Special issue with the Sunday Magazine
DANCE: December 27, 1998
A la carte or buffet?
Shanta Serbjeet Singh
As we enter the twilight zone of the entire millennium, a new picture of classical dance emerges. From a holistic, integrated, focussed portrait, one that took pride in not only relating to hundreds of different elements within its own discipline but als o those within a wide swathe of multi-disciplinary interests, such as literature, poetry, painting, sculpture, religious epics and treatises such as the Vedas and the Puranas, even Ayurveda and the tenets of grammar, we see dance today morphing before ou r eyes into a cubist expression of an elongated eye here, a distorted limb there. Perhaps the analogy of the sense of taste and of food which has traditionally dominated all our artistic expression and been the real tool of creative expression in our performing arts help explain what is happening to our dance scene. Thus, from an art which has lived and breathed the Mool Mantra of Rasa, the quintessence of all artistic experience, we are fast progressing to a smorgasbord of hors d'ouvre, little helpings of a lot of food, described by my Websters as appetizers served buffet style on a long table.
At its extreme, this approach to food, whether it is for the body or the soul, of course, lands us in the junk food parlour. Here a set menu card tells you, at a glance, the speciality of the house as well as the 'buy one, get two' offer of the day in te rms of a burger, a salad and a Coke, thrown in for good measure. Just as the taste of a Macburger is guaranteed to be the same in Taiwan as in Toronto, so is the set, rate card of a Margam, from an Alarippu to a Tillana, bought thus from a teacher in Che nnai and another in Delhi. For good measure, this quickie recipe is most likely manufactured by the teacher's second-hand disciple, thrice removed, most likely in Montreal or Adelaide.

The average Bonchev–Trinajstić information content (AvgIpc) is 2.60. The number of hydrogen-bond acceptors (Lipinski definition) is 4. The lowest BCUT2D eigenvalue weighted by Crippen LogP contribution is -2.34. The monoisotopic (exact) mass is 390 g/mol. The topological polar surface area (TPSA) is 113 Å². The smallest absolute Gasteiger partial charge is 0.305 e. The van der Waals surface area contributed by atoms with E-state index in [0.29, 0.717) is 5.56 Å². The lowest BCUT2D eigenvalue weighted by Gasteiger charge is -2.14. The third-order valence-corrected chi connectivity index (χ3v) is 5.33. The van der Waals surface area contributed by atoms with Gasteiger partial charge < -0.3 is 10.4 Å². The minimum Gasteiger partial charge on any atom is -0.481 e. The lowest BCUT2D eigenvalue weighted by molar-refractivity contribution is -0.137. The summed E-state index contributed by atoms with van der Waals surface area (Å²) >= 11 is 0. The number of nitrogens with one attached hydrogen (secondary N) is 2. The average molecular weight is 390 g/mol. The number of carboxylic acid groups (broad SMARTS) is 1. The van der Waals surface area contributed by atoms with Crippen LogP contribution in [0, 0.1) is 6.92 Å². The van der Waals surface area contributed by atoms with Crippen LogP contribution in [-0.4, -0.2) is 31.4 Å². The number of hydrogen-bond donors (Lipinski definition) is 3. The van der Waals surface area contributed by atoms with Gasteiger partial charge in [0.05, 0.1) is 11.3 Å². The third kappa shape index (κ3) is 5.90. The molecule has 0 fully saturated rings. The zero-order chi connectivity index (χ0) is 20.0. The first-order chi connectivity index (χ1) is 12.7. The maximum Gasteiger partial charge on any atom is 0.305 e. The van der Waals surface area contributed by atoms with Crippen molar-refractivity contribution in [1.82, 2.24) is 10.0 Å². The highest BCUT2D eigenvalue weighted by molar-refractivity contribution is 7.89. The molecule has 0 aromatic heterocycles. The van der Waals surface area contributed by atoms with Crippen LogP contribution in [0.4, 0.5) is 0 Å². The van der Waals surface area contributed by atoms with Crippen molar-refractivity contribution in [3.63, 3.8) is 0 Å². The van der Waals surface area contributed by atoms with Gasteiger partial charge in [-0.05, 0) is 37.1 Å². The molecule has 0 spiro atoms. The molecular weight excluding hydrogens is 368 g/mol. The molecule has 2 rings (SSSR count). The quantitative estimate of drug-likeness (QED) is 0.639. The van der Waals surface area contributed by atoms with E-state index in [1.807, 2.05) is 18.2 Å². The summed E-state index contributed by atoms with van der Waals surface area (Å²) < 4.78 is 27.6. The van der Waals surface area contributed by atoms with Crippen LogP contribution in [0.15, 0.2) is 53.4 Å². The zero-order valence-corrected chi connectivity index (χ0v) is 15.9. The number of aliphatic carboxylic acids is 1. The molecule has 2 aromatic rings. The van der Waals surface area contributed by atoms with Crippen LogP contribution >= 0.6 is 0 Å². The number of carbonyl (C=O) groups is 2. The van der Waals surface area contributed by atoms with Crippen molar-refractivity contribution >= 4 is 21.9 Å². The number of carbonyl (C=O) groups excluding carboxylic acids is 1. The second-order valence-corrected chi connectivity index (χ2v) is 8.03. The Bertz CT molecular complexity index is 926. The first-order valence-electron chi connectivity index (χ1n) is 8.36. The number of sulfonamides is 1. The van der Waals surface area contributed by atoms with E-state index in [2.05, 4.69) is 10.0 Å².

I have scrupulously avoided using the word 'Guru' in the above paragraph. This four-letter word is perhaps the most important pillar of our entire Sanskriti. If we still have a living tradition in the arts, we have only the Guru-Shishya Parampara to than k. And nothing has changed as drastically in the post-Independence fifty years as has this tradition. Thoughtless governments, callous bureaucracies, indifferent rasikas and a lay public innocent of the devastation this erosion of the Guru-Shishya Paramp ara will bring to our arts, have pro-actively framed rules which have slowly, but most certainly, taken our performing arts traditions on a roller-coaster ride downhill.
Take the Delhi scene alone. At present there are only two traditional Bharatanatyam gurus left in this city: Guru Dakshinamurthy and Krishnamurthy. The rest are all performing artistes turned gurus. Besides the compulsions of their own, highly demanding careers, there is the inevitable dilution in Parampara which comes when a modern sensibility, engaged in numerous "innovations" and "experiments" for the purpose of keeping up with the Jones is in sole charge of a new generation of acolytes.
This is not to say that the modern performer-gurus are not conscientious or are irresponsible. In fact dancer-gurus like Leela Samson, Kanaka Srinivasan, Kalyani Shekhar, Geeta Chandra and Sonal Mansingh in Odissi not only teach with the utmost respect f or the propriety of learnt material but they also go one step forward. In a city like Delhi where many students come from homes where there is no puja room, no tradition of "Deep-Bathi," no instruction from seniors to touch the feet of elders etc. , the dancers take on the roles of first preparing their young wards to be mentally ready for an arduous field like classical dance, and only then move to Taki Ta.
In fact the needle of suspicion, as far as "quickies" is concerned, points more at traditional gurus than anyone else. A certain unwonted hype seems to have overtaken the best of them. A great artiste like Kalanidhi Narayan is a case in point. Her forthc oming second workshop in Delhi, this time for Kalangan and Sangeet Natak Akademi is open to all the dance styles. Nor is there any attempt to screen participants according to levels of training and aptitude. What, you may ask, is the aim of such an exerc ise? To teach "items" and render clones across the smoragasbord of homogeneity? Can abhinaya be learnt in a few days, however intensive the training and capable the teacher? What, in any case, is wrong with the old tradition of the seeker going to the Gu ru? Do our scriptures not say that no advice, or counsel, or by extension, Gyan, be offered to any one unless actively sought?